Top Tips for Exploring your Local National Park

Updated: Nov 27, 2021

By Seamus Doherty


You can find thousands of national parks all over the Southern Hemisphere. These regions serve as important conservation areas for different plants and animals to thrive and live in. These regions often also serve as high biodiversity hot spots useful for finding lots of great wildlife to find and photograph.


Ikara Flinders Ranges National Park, Flinders Ranges, South Australia


One such place is the majestic Flinders Ranges in South Australia. During my brief time exploring this serene region, I encountered many different plants and animals by simply exploring the different park trails. But what tips did I use to achieve this?


Tip 1. Take your time


Too often do I encounter people in a rush to finish their walk as quickly as possible. Stop. Look and listen around you; there is so much to see. Be that a well-camouflaged grasshopper on the trail, an onlooking bird perched in a tree, or a budding flower just beginning to sprout out of the ground. I guarantee you will find something that you would have otherwise missed if you weren't paying attention.


As a bonus, being quieter when walking helps to disturb less wildlife, increasing your chances of seeing even more! This tip even applies for exploring your own backyard.


A Meadow Argus (Junonia villida) butterfly found camouflaged on the ground.


Tip 2. See through the eyes of others


Maybe you often go for a walk but don't ever seem to see much. Maybe the area you are walking through doesn't have a lot of vegetation, or maybe you're restricted to searching your backyard for things to photograph. Well, it may seem silly, but try to think through the eyes of the widlife and plants around you. What I mean by this is, try to search for places and areas where you wouldn't normally think to look. Maybe that place is under a rock or some bark, under a pot plant, or on a fence. I'm sure if you can adopt this way of thinking, you will quickly find plenty of life in the most obscure of places.


I would like to also note here that you should always be careful and respectful when exploring new areas, especially when you are in a national park. Stay safe and minimise your disturbance to the environment as much as you can.


A curious-looking moth found hiding under a rock.


Tip 3. Know what you're looking for


Often when exploring a new area, it is easy to be distracted by the multitude of different stimuli around you, and in turn, this can make it really hard to find things to photograph. But knowing what to look for can often help you see more. Change your focus from not just what is in front of you, but to the spots to the side of you, under you, or above you. Even better, often by doing a little research on the particular animal or group of plants you are trying to look for, you can really start to focus your attention solely on the locations where you are most likely to find them. Looking for some beetles? Instead of always looking at the ground, have you tried looking at the base of a tree, or within the petals of some flowers? Its often not that hard when you know what you are looking for.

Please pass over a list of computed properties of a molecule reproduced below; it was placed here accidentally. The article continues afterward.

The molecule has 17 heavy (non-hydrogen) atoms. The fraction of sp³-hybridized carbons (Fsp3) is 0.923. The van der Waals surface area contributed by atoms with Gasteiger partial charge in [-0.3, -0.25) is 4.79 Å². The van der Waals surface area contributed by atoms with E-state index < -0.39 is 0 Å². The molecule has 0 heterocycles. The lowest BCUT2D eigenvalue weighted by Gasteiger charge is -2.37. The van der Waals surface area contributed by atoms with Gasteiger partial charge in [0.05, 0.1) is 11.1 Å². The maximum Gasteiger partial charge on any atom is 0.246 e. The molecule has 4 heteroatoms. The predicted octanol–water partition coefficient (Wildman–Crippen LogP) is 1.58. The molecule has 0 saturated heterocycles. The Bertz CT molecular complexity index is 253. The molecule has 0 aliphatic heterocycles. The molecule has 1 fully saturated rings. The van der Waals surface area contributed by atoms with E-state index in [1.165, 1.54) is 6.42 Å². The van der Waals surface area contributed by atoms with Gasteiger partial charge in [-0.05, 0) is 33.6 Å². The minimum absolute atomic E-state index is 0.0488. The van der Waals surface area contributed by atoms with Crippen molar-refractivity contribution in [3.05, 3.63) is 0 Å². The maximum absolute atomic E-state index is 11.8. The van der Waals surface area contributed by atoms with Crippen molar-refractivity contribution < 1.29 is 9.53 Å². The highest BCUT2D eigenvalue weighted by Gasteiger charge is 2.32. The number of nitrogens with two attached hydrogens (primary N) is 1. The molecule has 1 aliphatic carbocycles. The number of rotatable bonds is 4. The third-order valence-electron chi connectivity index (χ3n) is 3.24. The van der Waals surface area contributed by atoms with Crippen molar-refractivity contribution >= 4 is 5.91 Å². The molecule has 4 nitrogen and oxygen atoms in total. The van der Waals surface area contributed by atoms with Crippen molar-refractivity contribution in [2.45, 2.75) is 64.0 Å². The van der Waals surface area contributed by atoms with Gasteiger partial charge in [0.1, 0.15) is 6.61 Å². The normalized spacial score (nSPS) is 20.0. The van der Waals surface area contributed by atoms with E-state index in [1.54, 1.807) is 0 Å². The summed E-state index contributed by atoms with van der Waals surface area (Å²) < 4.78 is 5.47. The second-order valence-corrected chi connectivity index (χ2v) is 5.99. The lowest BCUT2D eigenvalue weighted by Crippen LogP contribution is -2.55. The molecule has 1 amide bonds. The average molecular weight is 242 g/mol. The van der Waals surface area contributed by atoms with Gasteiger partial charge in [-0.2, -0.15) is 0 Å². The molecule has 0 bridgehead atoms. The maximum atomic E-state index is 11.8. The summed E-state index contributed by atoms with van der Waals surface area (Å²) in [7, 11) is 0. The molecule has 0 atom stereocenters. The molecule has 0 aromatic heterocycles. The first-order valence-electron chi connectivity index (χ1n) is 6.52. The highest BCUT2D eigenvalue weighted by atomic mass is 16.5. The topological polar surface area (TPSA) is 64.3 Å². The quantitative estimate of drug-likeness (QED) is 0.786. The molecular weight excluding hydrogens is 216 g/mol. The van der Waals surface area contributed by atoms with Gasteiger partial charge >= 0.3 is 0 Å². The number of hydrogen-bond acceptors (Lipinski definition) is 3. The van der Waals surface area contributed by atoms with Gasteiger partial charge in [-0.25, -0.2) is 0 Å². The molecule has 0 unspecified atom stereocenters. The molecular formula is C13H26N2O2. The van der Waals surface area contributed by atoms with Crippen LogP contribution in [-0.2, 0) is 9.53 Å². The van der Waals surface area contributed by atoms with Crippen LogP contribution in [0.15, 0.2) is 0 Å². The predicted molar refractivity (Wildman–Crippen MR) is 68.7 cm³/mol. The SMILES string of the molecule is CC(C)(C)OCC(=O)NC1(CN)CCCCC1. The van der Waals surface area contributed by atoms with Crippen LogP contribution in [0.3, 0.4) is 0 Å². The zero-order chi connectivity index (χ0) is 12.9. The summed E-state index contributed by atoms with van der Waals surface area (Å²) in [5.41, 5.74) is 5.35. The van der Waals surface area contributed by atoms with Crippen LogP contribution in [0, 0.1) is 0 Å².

As a bonus tip, you may find it useful to visit the same spot but at a different time of the day, night, or even year. Lots of different wildlife, insects, fungi, and even plants are hard to find during the middle of the day, so try taking a look in the early morning, or even at night if it is safe to do so.


A young Euro (Macropus robustus erubescens), typically found in rocky outcrop areas.

A skink. These guys are often found sunbathing on rocks or even logs like this one.


Tip 4. Always be ready


This tip is less of a clue for finding more wildlife, and more for the instances where you are looking for things to photograph, but you just aren't quick enough to snap a shot. I can't tell you the number of times that I have spent hours upon hours looking for something to photograph, only to miss my shot as they run away, all because I wasn't ready with my camera. This applies to all people who carry either a dedicated camera or smartphone for taking photos. Always keep your camera turned on (or at least most of the time), with your finger on the trigger ready to go at any moment's notice. Thank me later when you finally capture that once in a life-time shot.


A Wedge-tailed Eagle (Aquila audax) that I captured very quickly passing by.


As a bonus tip for the amateur photographers reading this who use a DLSR or mirrorless camera, make sure you always have the right settings dialed in as much as you can BEFORE you encounter any wildlife. You do not want to be fumbling around in the menu of your camera when the opportunity finally presents itself.


So go out there, have fun, and try some of these tips. Don't be discouraged if you don't always find something interesting to photograph. The worst outcome you could ever have is that you took some time out of your day to take a walk.


Bonus pictures from my trip:


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